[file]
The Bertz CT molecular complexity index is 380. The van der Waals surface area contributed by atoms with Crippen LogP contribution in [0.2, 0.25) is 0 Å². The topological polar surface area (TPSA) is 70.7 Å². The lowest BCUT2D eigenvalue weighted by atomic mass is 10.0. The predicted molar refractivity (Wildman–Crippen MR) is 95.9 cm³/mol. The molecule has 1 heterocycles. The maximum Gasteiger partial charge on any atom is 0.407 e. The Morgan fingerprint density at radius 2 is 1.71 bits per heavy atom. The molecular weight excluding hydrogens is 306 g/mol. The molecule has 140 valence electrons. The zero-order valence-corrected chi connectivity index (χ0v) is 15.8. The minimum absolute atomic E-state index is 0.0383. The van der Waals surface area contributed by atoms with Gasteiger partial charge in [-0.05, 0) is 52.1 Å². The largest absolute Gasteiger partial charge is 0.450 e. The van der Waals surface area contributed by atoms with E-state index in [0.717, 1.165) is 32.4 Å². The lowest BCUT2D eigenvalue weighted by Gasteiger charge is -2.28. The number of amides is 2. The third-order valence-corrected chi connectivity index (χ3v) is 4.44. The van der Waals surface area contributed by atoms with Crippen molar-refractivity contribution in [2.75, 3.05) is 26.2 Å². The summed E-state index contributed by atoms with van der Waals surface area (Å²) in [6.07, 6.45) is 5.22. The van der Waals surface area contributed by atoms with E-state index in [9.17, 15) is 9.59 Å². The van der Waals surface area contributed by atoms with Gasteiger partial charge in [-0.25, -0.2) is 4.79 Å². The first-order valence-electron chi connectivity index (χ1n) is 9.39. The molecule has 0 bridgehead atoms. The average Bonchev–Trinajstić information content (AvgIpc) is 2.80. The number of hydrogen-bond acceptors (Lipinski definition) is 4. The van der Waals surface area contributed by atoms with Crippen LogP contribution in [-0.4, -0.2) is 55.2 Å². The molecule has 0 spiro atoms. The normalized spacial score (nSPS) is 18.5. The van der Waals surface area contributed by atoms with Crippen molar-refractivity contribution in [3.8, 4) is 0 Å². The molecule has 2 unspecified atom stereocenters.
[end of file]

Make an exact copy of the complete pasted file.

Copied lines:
The Bertz CT molecular complexity index is 380. The van der Waals surface area contributed by atoms with Crippen LogP contribution in [0.2, 0.25) is 0 Å². The topological polar surface area (TPSA) is 70.7 Å². The lowest BCUT2D eigenvalue weighted by atomic mass is 10.0. The predicted molar refractivity (Wildman–Crippen MR) is 95.9 cm³/mol. The molecule has 1 heterocycles. The maximum Gasteiger partial charge on any atom is 0.407 e. The Morgan fingerprint density at radius 2 is 1.71 bits per heavy atom. The molecular weight excluding hydrogens is 306 g/mol. The molecule has 140 valence electrons. The zero-order valence-corrected chi connectivity index (χ0v) is 15.8. The minimum absolute atomic E-state index is 0.0383. The van der Waals surface area contributed by atoms with Gasteiger partial charge in [-0.05, 0) is 52.1 Å². The largest absolute Gasteiger partial charge is 0.450 e. The van der Waals surface area contributed by atoms with E-state index in [0.717, 1.165) is 32.4 Å². The lowest BCUT2D eigenvalue weighted by Gasteiger charge is -2.28. The number of amides is 2. The third-order valence-corrected chi connectivity index (χ3v) is 4.44. The van der Waals surface area contributed by atoms with Crippen molar-refractivity contribution in [2.75, 3.05) is 26.2 Å². The summed E-state index contributed by atoms with van der Waals surface area (Å²) in [6.07, 6.45) is 5.22. The van der Waals surface area contributed by atoms with E-state index in [9.17, 15) is 9.59 Å². The van der Waals surface area contributed by atoms with Gasteiger partial charge in [-0.25, -0.2) is 4.79 Å². The first-order valence-electron chi connectivity index (χ1n) is 9.39. The molecule has 0 bridgehead atoms. The average Bonchev–Trinajstić information content (AvgIpc) is 2.80. The number of hydrogen-bond acceptors (Lipinski definition) is 4. The van der Waals surface area contributed by atoms with Crippen LogP contribution in [-0.4, -0.2) is 55.2 Å². The molecule has 0 spiro atoms. The normalized spacial score (nSPS) is 18.5. The van der Waals surface area contributed by atoms with Crippen molar-refractivity contribution in [3.8, 4) is 0 Å². The molecule has 2 unspecified atom stereocenters.